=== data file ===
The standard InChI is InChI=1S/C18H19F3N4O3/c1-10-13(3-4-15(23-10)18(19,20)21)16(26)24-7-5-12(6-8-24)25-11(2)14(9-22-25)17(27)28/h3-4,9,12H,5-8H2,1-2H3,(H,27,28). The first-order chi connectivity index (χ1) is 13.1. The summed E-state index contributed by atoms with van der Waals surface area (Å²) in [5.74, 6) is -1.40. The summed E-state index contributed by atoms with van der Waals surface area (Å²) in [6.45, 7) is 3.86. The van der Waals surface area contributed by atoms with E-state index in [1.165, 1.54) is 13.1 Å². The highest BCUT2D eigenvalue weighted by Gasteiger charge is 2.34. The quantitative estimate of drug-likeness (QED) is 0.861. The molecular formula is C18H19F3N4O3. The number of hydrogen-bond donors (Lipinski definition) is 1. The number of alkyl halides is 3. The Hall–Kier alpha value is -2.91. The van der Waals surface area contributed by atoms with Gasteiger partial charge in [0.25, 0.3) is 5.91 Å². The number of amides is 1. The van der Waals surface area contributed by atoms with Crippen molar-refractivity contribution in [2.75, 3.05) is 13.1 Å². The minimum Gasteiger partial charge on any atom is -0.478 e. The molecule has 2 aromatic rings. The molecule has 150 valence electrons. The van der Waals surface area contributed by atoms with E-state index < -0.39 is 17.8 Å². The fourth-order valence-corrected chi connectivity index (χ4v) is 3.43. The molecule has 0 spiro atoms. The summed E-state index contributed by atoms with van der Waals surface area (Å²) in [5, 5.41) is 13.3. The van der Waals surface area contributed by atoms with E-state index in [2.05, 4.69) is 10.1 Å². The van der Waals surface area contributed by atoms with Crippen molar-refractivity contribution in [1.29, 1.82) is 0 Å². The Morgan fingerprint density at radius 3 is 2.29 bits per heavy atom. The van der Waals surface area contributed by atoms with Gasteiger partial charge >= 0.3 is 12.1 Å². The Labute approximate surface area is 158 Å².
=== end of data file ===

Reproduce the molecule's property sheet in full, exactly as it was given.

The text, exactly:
The standard InChI is InChI=1S/C18H19F3N4O3/c1-10-13(3-4-15(23-10)18(19,20)21)16(26)24-7-5-12(6-8-24)25-11(2)14(9-22-25)17(27)28/h3-4,9,12H,5-8H2,1-2H3,(H,27,28). The first-order chi connectivity index (χ1) is 13.1. The summed E-state index contributed by atoms with van der Waals surface area (Å²) in [5.74, 6) is -1.40. The summed E-state index contributed by atoms with van der Waals surface area (Å²) in [6.45, 7) is 3.86. The van der Waals surface area contributed by atoms with E-state index in [1.165, 1.54) is 13.1 Å². The highest BCUT2D eigenvalue weighted by Gasteiger charge is 2.34. The quantitative estimate of drug-likeness (QED) is 0.861. The molecular formula is C18H19F3N4O3. The number of hydrogen-bond donors (Lipinski definition) is 1. The number of alkyl halides is 3. The Hall–Kier alpha value is -2.91. The van der Waals surface area contributed by atoms with Gasteiger partial charge in [0.25, 0.3) is 5.91 Å². The number of amides is 1. The van der Waals surface area contributed by atoms with Crippen molar-refractivity contribution in [2.75, 3.05) is 13.1 Å². The minimum Gasteiger partial charge on any atom is -0.478 e. The molecule has 2 aromatic rings. The molecule has 150 valence electrons. The van der Waals surface area contributed by atoms with E-state index < -0.39 is 17.8 Å². The fourth-order valence-corrected chi connectivity index (χ4v) is 3.43. The molecule has 0 spiro atoms. The summed E-state index contributed by atoms with van der Waals surface area (Å²) in [5, 5.41) is 13.3. The van der Waals surface area contributed by atoms with E-state index in [2.05, 4.69) is 10.1 Å². The van der Waals surface area contributed by atoms with Crippen molar-refractivity contribution in [1.29, 1.82) is 0 Å². The Morgan fingerprint density at radius 3 is 2.29 bits per heavy atom. The van der Waals surface area contributed by atoms with Gasteiger partial charge >= 0.3 is 12.1 Å². The Labute approximate surface area is 158 Å².